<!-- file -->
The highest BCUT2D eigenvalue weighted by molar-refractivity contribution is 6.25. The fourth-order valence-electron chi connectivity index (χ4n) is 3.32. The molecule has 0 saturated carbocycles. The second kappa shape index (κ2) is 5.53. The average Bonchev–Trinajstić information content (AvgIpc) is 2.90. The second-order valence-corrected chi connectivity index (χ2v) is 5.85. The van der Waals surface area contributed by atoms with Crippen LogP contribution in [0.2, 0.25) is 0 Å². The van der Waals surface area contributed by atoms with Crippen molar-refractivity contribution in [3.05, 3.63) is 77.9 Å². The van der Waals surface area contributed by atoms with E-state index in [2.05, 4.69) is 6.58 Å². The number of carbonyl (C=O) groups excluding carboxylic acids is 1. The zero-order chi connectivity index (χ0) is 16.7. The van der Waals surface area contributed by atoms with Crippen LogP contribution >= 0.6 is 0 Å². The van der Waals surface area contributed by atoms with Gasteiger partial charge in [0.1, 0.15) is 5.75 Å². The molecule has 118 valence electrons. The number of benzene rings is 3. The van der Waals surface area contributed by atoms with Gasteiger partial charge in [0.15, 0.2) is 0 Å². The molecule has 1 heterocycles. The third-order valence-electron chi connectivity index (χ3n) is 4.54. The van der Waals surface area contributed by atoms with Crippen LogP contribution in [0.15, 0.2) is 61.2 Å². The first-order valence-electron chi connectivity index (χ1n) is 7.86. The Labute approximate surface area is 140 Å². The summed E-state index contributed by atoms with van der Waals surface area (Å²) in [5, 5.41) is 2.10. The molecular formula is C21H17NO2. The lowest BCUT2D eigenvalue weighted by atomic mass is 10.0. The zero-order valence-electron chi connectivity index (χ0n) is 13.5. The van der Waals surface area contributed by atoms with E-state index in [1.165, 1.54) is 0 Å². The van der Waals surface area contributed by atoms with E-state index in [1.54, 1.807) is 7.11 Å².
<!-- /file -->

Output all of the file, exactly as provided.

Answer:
The highest BCUT2D eigenvalue weighted by molar-refractivity contribution is 6.25. The fourth-order valence-electron chi connectivity index (χ4n) is 3.32. The molecule has 0 saturated carbocycles. The second kappa shape index (κ2) is 5.53. The average Bonchev–Trinajstić information content (AvgIpc) is 2.90. The second-order valence-corrected chi connectivity index (χ2v) is 5.85. The van der Waals surface area contributed by atoms with Crippen LogP contribution in [0.2, 0.25) is 0 Å². The van der Waals surface area contributed by atoms with Crippen molar-refractivity contribution in [3.05, 3.63) is 77.9 Å². The van der Waals surface area contributed by atoms with E-state index in [2.05, 4.69) is 6.58 Å². The number of carbonyl (C=O) groups excluding carboxylic acids is 1. The zero-order chi connectivity index (χ0) is 16.7. The van der Waals surface area contributed by atoms with Crippen LogP contribution >= 0.6 is 0 Å². The van der Waals surface area contributed by atoms with Gasteiger partial charge in [0.1, 0.15) is 5.75 Å². The molecule has 118 valence electrons. The number of benzene rings is 3. The van der Waals surface area contributed by atoms with Gasteiger partial charge in [0.15, 0.2) is 0 Å². The molecule has 1 heterocycles. The third-order valence-electron chi connectivity index (χ3n) is 4.54. The van der Waals surface area contributed by atoms with Crippen LogP contribution in [0.15, 0.2) is 61.2 Å². The first-order valence-electron chi connectivity index (χ1n) is 7.86. The Labute approximate surface area is 140 Å². The summed E-state index contributed by atoms with van der Waals surface area (Å²) in [5, 5.41) is 2.10. The molecular formula is C21H17NO2. The lowest BCUT2D eigenvalue weighted by atomic mass is 10.0. The zero-order valence-electron chi connectivity index (χ0n) is 13.5. The van der Waals surface area contributed by atoms with E-state index in [1.165, 1.54) is 0 Å². The van der Waals surface area contributed by atoms with E-state index in [1.54, 1.807) is 7.11 Å².